Predicting Masters 25 Reprints
Good news. Masters 25 spoiler season officially begins in less than a week. We already got a sneak peek at Jace, the Mind Sculptor and Azusa, Lost but Seeking, but there are plenty more where they came from. What else might we expect to see?
Before we get started, let's take a moment to recall everything we know about the set so far. Here's the official description from Daily MTG: "A Masters set that celebrates the 25 years of Magic's history." From an aesthetic standpoint, each card will also bear a watermark of its original set.
Maybe not super descriptive. However, in last year's official Announcement Day video, we've been told that Masters 25 will have "249 cards from across Magic's entire history." And Head Designer Mark Rosewater promised us "stuff from every single set."
Wow. So we should even expect to see cards from Alpha. Now that we know what to expect, here are my predictions for the cards we'll see in Masters 25. For the purposes of this article, I'm going to stay away from the more obvious choices, such as Lightning Bolt. Instead, I want to focus on cards that have never been reprinted, or have only been reprinted a handful of times. Here we go!
No, not with the original Legends artwork. I'm talking about the Nicol Bolas art you see above, which made its debut in From the Vault: Dragons, the very first of these sets. Alexander Gregory knocked it out of the park with this one. While the original art could be described as "classic," it doesn't quite capture the menace and power that we've come to associate with the modern treatment of the character. This version certainly does.
There's previous precedent for Masters sets to feature rarely released artwork on their reprints. In fact, we've already seen this for Azusa—her Masters 25 art is from a judge foil. Furthermore, I think it would be difficult to have a set that's representative of Magic's first 25 years without the game's greatest villain. Expect to see him at mythic rare.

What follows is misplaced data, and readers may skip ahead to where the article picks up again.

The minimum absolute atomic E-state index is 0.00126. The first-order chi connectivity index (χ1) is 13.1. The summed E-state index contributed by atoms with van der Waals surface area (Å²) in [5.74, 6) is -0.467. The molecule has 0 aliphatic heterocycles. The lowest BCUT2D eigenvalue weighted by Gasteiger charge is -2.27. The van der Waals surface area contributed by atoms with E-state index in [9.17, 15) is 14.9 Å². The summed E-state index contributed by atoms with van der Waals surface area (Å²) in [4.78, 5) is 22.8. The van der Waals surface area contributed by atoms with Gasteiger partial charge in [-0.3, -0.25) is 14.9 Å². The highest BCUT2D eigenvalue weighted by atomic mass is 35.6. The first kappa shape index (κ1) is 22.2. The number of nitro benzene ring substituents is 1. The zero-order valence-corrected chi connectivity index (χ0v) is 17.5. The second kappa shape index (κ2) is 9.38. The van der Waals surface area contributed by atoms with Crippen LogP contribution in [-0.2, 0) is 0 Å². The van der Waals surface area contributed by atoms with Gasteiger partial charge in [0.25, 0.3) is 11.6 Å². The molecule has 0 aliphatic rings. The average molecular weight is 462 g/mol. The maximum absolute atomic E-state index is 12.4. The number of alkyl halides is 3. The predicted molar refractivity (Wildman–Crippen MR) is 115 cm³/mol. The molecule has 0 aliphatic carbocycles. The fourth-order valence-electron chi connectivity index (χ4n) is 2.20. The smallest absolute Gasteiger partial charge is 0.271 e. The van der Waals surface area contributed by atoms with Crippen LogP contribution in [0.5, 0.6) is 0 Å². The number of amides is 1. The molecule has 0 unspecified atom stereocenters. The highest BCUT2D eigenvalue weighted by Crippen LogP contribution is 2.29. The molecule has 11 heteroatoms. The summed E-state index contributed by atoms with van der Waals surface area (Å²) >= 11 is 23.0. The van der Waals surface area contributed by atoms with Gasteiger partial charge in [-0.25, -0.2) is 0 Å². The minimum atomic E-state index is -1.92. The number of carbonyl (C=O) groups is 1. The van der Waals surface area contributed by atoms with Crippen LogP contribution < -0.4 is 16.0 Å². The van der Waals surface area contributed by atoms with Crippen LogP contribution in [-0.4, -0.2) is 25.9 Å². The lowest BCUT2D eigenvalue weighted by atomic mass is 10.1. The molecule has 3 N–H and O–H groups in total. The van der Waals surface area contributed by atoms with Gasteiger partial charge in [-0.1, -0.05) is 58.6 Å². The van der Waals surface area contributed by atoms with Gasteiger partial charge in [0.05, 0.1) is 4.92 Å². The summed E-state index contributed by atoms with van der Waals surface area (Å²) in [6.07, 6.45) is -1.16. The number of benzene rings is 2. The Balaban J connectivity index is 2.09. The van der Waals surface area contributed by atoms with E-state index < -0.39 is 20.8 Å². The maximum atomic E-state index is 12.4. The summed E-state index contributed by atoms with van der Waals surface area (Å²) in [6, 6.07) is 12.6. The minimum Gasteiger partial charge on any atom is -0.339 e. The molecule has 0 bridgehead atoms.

Wizards included Jace, the Mind Sculptor in this set knowing it would be legal in Modern. Why not do the same with Bloodbraid Elf?
Bloodbraid is one of those classic cards that slots well into almost any environment. It made an appearance once before in Eternal Masters, for example, where it was a high pick, but certainly not overpowered. I think players would love seeing her back again. Question is, which of the three artworks do they use?
As the progenitor of an entire tier-one Modern archetype, this card is in desperate need of a reprint. The first and only time we saw it was in 2008's Morningtide, so it's certainly been a while. Plus, it carries a price tag of nearly $50, so it get it back into circulation.
Animar, Soul of Elements
For Commander players who bought any of those pre-constructed decks, you probably already know how amazing they are. In my opinion, they're still the best Commander decks ever printed. All of the legendaries, including Animar, perfectly capture the wedge color identity. Furthermore, they all feel super diverse and even have gorgeous artwork.
Almost every set these days is designed with Commander players in mind, and the Masters sets are no different. Look out for this elemental. Though it was originally printed at mythic, I wouldn't be at all surprised to see Animar appear at rare in Masters 25.
Originally printed at uncommon, this is a classic land from Tempest. (Not sure how it ever got printed at that rarity, but oh well.) Even though it costs a lot of life, this is an incredibly powerful land. It sees play in Commander, Legacy, Vintage, and Cube.
Another plus for reprinting this one: the artwork still stands up to modern standards. Though these sets are known for their new artwork for classic cards, Masters 25 is likely going to play on nostalgia more than any other set. This is a celebration of Magic's history, after all, so it's likely that we'll see more of Magic's classic art than we might otherwise.
So far as I know, this is the only Land Creature in Magic's history, which seems like a good reason to add it to a historical set. It combos famously with Green Sun's Zenith (X equals zero, fetch this from your library). Could Green Sun's appear in the set alongside its friend? Possibly.
Masters 25 is probably the product best suited to get this card back into circulation. It's certainly not a good fit for a Standard legal set, and Commander seems unlikely as well. A Masters set is the way to go because it gets the card into circulation again without format-warping effects or issues in balancing preconstructed decklists.